Lupe Mendez talks poetry, hosts Q&A
2022 Texas Poet Laureate Lupe Mendez read poems from his book “Why I Am Like Tequila” April 19 and paired it with a Q&A at the end.
The event took place in Patriots’ Casa at Texas A&M University-San Antonio. There were food and refreshments available for all attendees.
Mendez is a writer, educator and activist. He has over 20 years of experience as a performance poet and has dabbled in writing since the age of 12.
“I wrote my first ever poem to a girl I had a crush on in the seventh grade,” Mendez said. “Needless to say it didn’t go that well, but ever since then I never stopped writing. I had developed a passion for it.”
Mendez’s poetry lineup consisted of heartfelt, funny and sad moments that engaged the audience from beginning to end. Taryn Deppe, English graduate student, especially found the event to be a great resource for her as a young poet.
“I find events like these to be an incredible opportunity to hear the stories of others, share in their love for the craft and learn from their contributions to the community,” Deppe said. “Listening to where Lupe started and where he is now, and the way he explained that he’s the only one in his family to have a passion for writing, was so personable and almost tangible – as if I could step into his shoes and be in his position one day.”
After a round of applause, the event came to an end, though the energy continued on. Many audience members formed a line to purchase Mendez’s “Why I Am Like Tequila” and have it signed.
4/20 Event Seeks to educate campus
Got the munchies?
A marijuana education booth hosted by the University Student Counseling Center, University Police, and Alcohol and Drug Prevention Committee was set up April 20 in the CAB courtyard with trivia, brownies and more.
The booth display listed marijuana facts and myths regarding usage.
Myths and Facts:
MYTH: Marijuana is natural and completely harmless
FACT: Plants have been proven to be harmful even when they are “natural.” Marijuana impairs a user’s memory, coordination and decision-making. The main mind-altering chemical is THC (delta-9-tetrahydro-cannabinol) but the plant contains 400+ other chemicals, including 100+ THC-related compounds (cannabinoids) which also affect the brain.
MYTH: Marijuana is not addictive.
FACT: Research has found marijuana to be addictive. Over time, overstimulation of the endocannabinoid system by use can cause changes in the brain that lead to addiction. It affects the brain’s reward system in the same way as all other drugs of addiction.
MYTH: Marijuana is legal where I live.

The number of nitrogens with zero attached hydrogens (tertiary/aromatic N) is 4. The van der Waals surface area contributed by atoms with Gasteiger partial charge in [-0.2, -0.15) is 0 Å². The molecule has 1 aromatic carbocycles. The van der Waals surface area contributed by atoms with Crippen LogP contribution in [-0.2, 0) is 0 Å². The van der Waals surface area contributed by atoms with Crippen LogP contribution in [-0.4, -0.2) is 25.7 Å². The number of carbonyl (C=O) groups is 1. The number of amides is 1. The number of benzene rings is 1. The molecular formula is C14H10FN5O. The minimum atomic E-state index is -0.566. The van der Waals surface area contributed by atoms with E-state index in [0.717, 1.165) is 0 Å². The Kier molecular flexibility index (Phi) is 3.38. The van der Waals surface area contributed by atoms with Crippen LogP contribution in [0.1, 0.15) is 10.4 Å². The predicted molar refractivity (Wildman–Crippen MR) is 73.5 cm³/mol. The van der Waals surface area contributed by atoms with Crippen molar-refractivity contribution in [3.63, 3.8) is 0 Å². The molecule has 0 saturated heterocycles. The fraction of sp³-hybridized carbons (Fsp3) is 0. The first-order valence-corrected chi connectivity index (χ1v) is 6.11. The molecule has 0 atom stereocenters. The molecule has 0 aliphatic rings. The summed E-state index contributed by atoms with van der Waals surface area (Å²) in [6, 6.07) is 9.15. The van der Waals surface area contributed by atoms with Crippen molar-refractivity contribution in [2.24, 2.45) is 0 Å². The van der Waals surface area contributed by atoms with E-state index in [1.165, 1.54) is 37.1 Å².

FACT: Even though it’s legalized by the state, it remains an illegal substance under federal law. It is considered a Schedule 1 drug, meaning it has shown to have a severe psychological or physical dependence.
MYTH: Marijuana doesn’t harm anyone when obtained legally.
FACT: Marijuana harms society by causing losses in business productivity, limiting educational attainment and contributing to injuries and illnesses. This impacts the healthcare system and costs the U.S. billions every year.
The booth also provided informational pamphlets that listed more facts, including tips on how to identify weed and how to spot synthetic marijuana.
Event attendee Iris Castillo, a senior majoring in Child Development and SGA vice president, thinks educational booths like this are beneficial for campus and students.
“I think there’s a lot of myths and facts about weed that needs to be truly delved into, and this kind of stuff gives you a safe space to do it without being looked down upon by asking these questions,” Castillo said.
Castillo also thinks educating the public allows them to make informed choices.
“There are different types of what they call ‘fake weed’ out there that can actually be very dangerous,” Castillo said. “So, I think the more people know about things and the more people are educated on it, they can make better decisions, whether they choose to smoke it or not. That’s not for anyone to judge – make sure you’re making an educated choice of what you’re getting into.”
Campus Resources were also provided, including the Student Counseling Center (210) 784-1331, the SAMHSA National Hotline 1-800-622-HELP (4357), and The 24/7 Crisis Hotline (210) 223-7233.
Headshots help students legitimize themselves in professional world
The Mays Center for Experiential Learning & Community Engagement offers free professional headshots to help students in their job search.
Current students and alumni at Texas A&M University-San Antonio can take part in this service to enhance their resumes or LinkedIn profiles. This service will be located in the Mays Center in Suite 111 of the Science and Technology Building.
Students can schedule an appointment by clicking the Linktree in the center’s Instagram bio — @tamusamays — or the QR code at the lobby’s front desk.
Headshot services are provided year-round.
Headshots are essential and help students “portray yourself as a professional,” said Liandre “Leo” De La Uso, the center’s marketing manager.
De La Uso said students wanting a headshot should wear professional attire, such as a “suit and tie, ladies’ nice blouse, dress or blazer.”
The Mays Center offers a career closet where students can receive a free professional outfit.
“I always tell people to smile,” De La Uso said of posing for a headshot. “This isn’t a mugshot. Whatever comes naturally.”
For more information, visit the Mays Center Instagram @tamusamays or contact De La Uso at Liandre.DeLaUso@tamusa.edu.